SMEs meet challenges in a more conducive business environment

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BEIJING, October 8, 2022 /PRNewswire/ — By Rev. from Beijingsee : On January the 21st10 days before the Spring Festival holiday (from January 31 to February 6 this year), the workshops of Baoji Saiwei, a heavy machinery manufacturer in Baoji, Shaanxi Province to the northwest China, are in full swing to complete their orders. By the end of 2021, Saiwei had already received its orders for the first half of 2022. Deputy General Manager Lihui Told Beijing Review, “We need to deliver products on time and explore new markets.”

The Beijing Stock Exchange starts trading on November 15, 2021, focusing on financing innovation-driven small and medium-sized enterprises (WEI YAO)

That same day, in the capital of beijingDu Peifan, founder of ZhiqingFin, an artificial intelligence (AI) company specializing in intelligent voice services, was doing his routine job guiding his employees through a checklist to serve their banking customers.

The next day, January 22in Yiwu, known as the world’s largest consumer goods wholesale market in the eastern province of Zhejiang, Wei Lingying, CEO of OMAWine International, a Spanish wine and food importing company, is busy taking and delivering orders. Wei even had a hard time sneaking into this Beijing Review interview.

Although they operate in different sectors and play individual roles in the market, all three are part of the most robust component of the Chinese economy: small and medium-sized enterprises (SMEs).

China SMEs, which account for approximately 99% of all businesses in the country, are the main force behind China economic and social development. According to a 2020 report by the Ministry of Industry and Information Technology, more than 50% of national tax revenue and 60% of GDP come from SMEs. They create 70% of technological innovation and 80% of urban employment.

However, these companies face many difficulties and worries about their future development.

Alive and healthy

COVID-19 surges, rising commodity prices, supply chain issues, and funding difficulties, among others, pose daunting challenges.

Rising wine and food import spending combined with a drop in demand due to the pandemic has put OMAWine International on edge. Compared to the pre-pandemic period, wine orders fell 20% during the sales season leading up to the Spring Festival this year, according to Wei.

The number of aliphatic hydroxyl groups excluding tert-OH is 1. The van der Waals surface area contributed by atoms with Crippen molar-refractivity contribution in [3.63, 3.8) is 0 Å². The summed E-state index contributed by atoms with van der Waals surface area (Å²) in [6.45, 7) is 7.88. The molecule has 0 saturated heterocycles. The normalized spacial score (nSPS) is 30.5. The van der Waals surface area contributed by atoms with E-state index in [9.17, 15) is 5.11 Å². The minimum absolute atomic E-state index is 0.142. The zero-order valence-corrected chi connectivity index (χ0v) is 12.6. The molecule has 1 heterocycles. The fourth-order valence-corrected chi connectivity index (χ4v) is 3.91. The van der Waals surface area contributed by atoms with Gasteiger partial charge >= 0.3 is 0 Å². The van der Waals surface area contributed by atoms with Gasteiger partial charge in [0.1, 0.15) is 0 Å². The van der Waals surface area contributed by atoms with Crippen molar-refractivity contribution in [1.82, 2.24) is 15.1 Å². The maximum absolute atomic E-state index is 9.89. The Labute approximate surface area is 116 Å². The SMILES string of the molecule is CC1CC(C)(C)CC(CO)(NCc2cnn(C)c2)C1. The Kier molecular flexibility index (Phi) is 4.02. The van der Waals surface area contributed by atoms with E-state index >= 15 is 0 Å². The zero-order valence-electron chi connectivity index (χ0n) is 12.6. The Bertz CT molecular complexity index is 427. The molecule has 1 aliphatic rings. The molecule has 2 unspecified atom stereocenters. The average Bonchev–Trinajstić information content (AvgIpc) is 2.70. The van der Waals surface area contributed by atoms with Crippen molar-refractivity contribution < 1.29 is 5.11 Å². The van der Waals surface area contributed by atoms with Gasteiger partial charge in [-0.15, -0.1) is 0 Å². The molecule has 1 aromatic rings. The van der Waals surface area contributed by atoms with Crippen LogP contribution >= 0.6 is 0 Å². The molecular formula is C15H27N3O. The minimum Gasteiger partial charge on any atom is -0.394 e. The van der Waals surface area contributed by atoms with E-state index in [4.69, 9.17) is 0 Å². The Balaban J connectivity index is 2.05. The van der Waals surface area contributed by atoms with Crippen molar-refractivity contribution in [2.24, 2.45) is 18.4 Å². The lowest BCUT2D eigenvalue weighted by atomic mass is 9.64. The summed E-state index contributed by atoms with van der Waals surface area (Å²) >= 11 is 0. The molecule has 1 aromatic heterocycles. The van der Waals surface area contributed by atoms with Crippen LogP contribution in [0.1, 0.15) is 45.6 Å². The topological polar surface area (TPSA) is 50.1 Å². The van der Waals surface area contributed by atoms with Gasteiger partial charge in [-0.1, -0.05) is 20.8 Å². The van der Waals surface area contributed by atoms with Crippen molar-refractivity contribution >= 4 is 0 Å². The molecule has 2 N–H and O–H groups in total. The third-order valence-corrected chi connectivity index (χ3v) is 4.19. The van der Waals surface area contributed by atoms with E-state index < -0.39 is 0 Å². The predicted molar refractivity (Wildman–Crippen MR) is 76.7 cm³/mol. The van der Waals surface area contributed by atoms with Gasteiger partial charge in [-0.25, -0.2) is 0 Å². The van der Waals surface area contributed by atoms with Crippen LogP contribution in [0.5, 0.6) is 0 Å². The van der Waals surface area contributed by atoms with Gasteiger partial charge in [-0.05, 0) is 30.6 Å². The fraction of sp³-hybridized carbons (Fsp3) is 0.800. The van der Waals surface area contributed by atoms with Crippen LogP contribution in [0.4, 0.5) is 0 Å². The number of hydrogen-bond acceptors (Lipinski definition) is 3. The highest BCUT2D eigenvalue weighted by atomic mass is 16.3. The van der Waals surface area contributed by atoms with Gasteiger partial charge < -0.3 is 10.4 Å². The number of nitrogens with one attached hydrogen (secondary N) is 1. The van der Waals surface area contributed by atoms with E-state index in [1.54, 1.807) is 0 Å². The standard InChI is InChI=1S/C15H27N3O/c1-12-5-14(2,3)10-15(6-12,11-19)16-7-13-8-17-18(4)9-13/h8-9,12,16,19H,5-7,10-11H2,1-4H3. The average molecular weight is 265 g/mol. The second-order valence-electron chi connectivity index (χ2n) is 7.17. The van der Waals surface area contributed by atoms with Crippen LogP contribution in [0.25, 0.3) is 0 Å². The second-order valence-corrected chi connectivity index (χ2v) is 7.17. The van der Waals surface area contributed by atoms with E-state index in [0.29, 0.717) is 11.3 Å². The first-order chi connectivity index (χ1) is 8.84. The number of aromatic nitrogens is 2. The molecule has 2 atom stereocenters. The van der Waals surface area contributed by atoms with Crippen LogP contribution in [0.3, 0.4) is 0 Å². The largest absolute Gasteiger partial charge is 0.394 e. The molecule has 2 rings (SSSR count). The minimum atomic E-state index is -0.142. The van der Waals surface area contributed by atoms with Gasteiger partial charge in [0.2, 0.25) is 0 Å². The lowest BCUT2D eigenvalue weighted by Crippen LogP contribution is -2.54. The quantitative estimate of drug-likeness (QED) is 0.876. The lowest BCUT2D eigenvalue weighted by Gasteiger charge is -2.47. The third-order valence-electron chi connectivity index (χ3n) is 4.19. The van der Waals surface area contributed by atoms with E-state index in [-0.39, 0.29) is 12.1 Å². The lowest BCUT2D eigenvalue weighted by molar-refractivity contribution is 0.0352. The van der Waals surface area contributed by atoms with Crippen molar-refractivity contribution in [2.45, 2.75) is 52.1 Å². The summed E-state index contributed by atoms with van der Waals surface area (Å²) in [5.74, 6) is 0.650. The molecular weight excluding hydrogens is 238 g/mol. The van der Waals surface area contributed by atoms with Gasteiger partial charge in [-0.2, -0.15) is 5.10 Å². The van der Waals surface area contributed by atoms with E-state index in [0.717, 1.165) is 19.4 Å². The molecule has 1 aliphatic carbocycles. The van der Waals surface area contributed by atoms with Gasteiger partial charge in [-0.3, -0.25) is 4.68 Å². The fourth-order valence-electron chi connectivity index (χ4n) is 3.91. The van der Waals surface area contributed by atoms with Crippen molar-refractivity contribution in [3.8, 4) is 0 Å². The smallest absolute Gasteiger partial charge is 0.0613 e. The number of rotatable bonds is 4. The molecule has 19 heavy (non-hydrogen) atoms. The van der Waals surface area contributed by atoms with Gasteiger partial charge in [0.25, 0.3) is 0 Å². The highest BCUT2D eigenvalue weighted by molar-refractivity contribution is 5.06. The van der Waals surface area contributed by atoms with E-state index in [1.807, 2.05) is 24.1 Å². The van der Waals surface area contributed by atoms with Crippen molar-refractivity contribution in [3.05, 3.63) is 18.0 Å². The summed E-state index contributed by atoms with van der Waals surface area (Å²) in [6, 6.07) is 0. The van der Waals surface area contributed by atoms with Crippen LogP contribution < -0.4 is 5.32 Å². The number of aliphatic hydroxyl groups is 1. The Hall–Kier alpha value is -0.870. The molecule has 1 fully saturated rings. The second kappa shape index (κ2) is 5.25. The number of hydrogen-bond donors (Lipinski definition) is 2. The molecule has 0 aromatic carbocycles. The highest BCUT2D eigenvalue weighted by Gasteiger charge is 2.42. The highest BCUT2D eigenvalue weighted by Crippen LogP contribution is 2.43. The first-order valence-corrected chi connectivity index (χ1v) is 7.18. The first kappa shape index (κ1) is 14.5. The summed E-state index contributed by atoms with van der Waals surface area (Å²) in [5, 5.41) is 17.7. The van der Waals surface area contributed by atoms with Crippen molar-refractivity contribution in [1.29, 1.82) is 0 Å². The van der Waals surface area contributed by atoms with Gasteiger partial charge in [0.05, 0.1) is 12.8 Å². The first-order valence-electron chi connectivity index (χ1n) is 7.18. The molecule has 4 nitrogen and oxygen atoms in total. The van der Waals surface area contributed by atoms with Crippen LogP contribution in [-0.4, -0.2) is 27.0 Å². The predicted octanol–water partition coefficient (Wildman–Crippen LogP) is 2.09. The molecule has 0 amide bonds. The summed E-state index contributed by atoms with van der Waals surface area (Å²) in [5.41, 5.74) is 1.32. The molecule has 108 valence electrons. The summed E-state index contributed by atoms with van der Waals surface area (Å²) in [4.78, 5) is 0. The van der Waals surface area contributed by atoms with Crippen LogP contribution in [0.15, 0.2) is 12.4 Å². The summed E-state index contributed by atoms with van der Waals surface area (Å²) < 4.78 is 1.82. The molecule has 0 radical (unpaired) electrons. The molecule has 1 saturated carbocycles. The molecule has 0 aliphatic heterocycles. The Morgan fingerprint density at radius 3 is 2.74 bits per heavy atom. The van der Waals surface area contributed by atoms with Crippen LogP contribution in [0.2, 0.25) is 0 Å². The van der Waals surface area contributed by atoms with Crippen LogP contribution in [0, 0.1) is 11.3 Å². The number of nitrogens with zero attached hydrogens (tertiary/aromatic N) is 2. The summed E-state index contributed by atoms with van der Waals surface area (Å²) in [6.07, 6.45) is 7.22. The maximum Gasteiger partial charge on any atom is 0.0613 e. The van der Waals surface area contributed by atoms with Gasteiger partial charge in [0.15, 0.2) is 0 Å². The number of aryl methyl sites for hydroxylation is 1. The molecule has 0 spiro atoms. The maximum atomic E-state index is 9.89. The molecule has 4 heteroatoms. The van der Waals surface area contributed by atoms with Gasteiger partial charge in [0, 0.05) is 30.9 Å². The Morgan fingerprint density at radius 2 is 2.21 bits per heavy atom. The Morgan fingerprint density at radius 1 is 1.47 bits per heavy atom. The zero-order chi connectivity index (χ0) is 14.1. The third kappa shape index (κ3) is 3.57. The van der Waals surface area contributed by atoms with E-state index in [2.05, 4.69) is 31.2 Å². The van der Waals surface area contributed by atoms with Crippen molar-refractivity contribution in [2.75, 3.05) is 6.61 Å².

On the positive side, the three companies are still alive, inspiring those who wish to embark on entrepreneurship.

Saiwei only halted production for a brief period at the very onset of the COVID-19 pandemic in early 2020 and quickly resumed operations. “Like the gears, we are the inseparable parts that ensure the rapid functioning of China industrial and supply chains,” Li said. “We, SMEs or private companies, couldn’t just give up and close up shop; we are not only businesses, but also the economic backbone of our workers’ families.”

Trials and Tribulations

SMEs usually congregate in competitive industries, which forces them to adjust their business models and actively find new growth opportunities in the new market environment, Zhang said.

Compared with large smart speech companies that only provide one standard product, ZhiqingFin’s customized services are better, especially in after-sales, according to Du. The pandemic has generally spurred technological expansion, with AI now being widely applied. Yet funding remains a problem. It is a difficult task for Du to increase the company’s funding to invest in technology capacity and service research.

Pan Gongsheng, deputy governor of the People’s Bank of Chinathe country’s central bank, said at a press conference in September 2021 meeting the financing needs of SMEs is a priority on the regulatory authority’s agenda. Loans to micro and small enterprises totaled 17.8 trillion yuan ($2.75 billion) lately July 2021up 29.3% year on year, according to Pan.

High-tech SMEs like Saiwei also receive financial assistance. Unlike regular companies producing heavy machinery, Saiwei caters to specific customer needs. Last year he invested around 30 million yuan ($4.7 million) in research and development.

The company has been inducted into the Little Giant Firms program, covering small businesses in their early stages of development, all focused on high-end technologies. This could bring Saiwei millions of yuan in research support over the coming year. Du’s company also applied for the program.

So what does the future hold China SME? The answer is twofold: innovation-driven development and green development will be two key thrusts to promote their high-quality growth during the 14th Five-Year Plan period (2021-25), according to a government directive.

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SOURCE Beijing Review

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